Thu 20 Dec 2012
Hello lovely readers, I’m looking to hear your opinions on this one:
Have you ever been subject to the ”it’s good, but it’s just not as good as my mom’s”? (Insert other name here: Grandma’s, cousin John’s, Penelope’s)
In Mr’s family there are these rolled out oatmeal cookies that they traditionally have at Christmas. His mum makes them from a recipe that came from her grandma, Mr’s great-grandma. Being that these are the years that Mr and I are going to form the Christmas traditions for our little family, I thought it would be good to get the recipe and include it in the list of Christmas Baking recipes.
Mr’s mum, Heather, gave me the recipe and some very helpful hints: the cookies don’t work if you switch out a different fat for the lard, and never ever EVER add cinnamon. (You know what I said about listening to your Mum? The same goes for future mother in laws, they’re smart cookies too!)
Doing my best to not mess with tradition, I weighed carefully, measured precisely, and followed the recipe to the tee. Hurray for cookie cutter fun, and hurray for some mightily tasty cookies!
Mr was very pleased with the results of our labors; he helped me roll them out and cut out the shapes. And when Mr’s parents came over, they were as well. But then Tom, Mr’s dad, said: “These are good, but they aren’t quite the same as Heather’s.”
Now I’m not upset, really I’m not. Part of me is wondering could it be that despite my care I just did it a little differently, or do you think that they’re different simply because they know Heather didn’t make them? Maybe I copied the recipe out wrong?
The differences in variables are pretty minimal; we’ve got the same recipe and I followed it closely. I mixed them up in a metal bowl, maybe she uses a glass one. Superstitious bread makers claim the type of bowl you use effects your dough, maybe it is the same for these cookies. Could that really be the difference though? Maybe I worked in too much flour in the rolling out process, but the recipe directs you to use flour to make the rolling process easier.
I guess, what I’m really trying to ask is: Do you think that the person making a recipe can effect how it turns out? Is it that the minute ways in which things are done differently by different people that leads to the food coming out noticeably different? Or is it more psychosomatic, our brains tell us that what you’re eating can’t be the same because it didn’t come from the same person so we taste them differently?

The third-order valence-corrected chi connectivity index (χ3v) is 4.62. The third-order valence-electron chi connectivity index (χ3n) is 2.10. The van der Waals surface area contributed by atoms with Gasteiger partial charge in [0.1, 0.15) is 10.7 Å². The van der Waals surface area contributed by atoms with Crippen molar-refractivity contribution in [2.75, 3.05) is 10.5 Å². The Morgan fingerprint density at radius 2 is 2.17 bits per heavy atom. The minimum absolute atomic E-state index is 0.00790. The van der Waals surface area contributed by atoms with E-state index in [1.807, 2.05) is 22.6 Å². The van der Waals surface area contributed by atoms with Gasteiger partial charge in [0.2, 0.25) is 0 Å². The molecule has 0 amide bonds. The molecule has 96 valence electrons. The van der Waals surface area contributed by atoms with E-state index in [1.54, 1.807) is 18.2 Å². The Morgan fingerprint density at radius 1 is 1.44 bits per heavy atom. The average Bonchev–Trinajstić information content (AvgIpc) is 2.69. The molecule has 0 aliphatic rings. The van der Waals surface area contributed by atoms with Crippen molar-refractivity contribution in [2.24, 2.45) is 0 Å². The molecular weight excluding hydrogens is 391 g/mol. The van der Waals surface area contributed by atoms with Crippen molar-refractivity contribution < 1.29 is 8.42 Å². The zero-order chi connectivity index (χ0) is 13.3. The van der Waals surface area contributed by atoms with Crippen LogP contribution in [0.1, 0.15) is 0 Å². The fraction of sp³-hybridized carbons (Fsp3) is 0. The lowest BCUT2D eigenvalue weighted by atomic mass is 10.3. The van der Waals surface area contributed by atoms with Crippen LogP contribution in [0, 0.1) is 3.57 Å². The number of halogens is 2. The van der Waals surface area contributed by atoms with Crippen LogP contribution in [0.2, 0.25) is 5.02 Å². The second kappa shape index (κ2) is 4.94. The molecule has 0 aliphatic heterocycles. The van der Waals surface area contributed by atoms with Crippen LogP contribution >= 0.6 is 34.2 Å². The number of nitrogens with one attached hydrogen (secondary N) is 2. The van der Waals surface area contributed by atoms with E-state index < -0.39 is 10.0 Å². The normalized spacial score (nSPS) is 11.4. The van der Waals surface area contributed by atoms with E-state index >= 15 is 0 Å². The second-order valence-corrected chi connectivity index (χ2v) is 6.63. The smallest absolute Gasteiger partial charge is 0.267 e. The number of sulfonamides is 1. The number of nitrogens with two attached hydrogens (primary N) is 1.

These things have been mulling around in my head; I’d be curious to hear what you think.
Rolled Oatmeal Cookies
(recipe from Grandma Chegwin)
2 Cups brown sugar, packed
1/2 pound lard
1/2 pound margarine
1 1/2 tsp baking soda
4 Tbsp hot water
2 tsp vanilla
1 tsp salt
2 Cups flour
5 Cups oatmeal
- Cream together the brown sugar, lard and margarine.
- Dissolve the baking soda into the hot water.
- Mix the baking soda-water and vanilla into the creamed mixture.
- Work in the dry ingredients.
- Put the dough in the fridge to cool.
- Roll the dough out thin, using flour to keep it from becoming a sticky mess, and then cut out shapes.
- Bake in a 350 ° oven for 8-11 minutes, or until golden brown and fragrant.
- Eat plain, or sandwiched together with raspberry jam.
These are such a lovely cookie. I know you might be thinking, oatmeal cookie – kind of mundane, but this is not a mundane cookie. They’re crispy without being overly crunchy. The oatmeal toasts up during the baking and makes the cookies almost nutty. They stand up pretty well to being dunked in milk.
If you don’t know what you’re going to leave for Santa this year, I can tell you that he would like a rolled oatmeal cookie.
Mr says: These literally taste like Christmas to me. A holiday classic!
This time last year: Caesar Cocktail
And the year before: Lemon Roasted Potatoes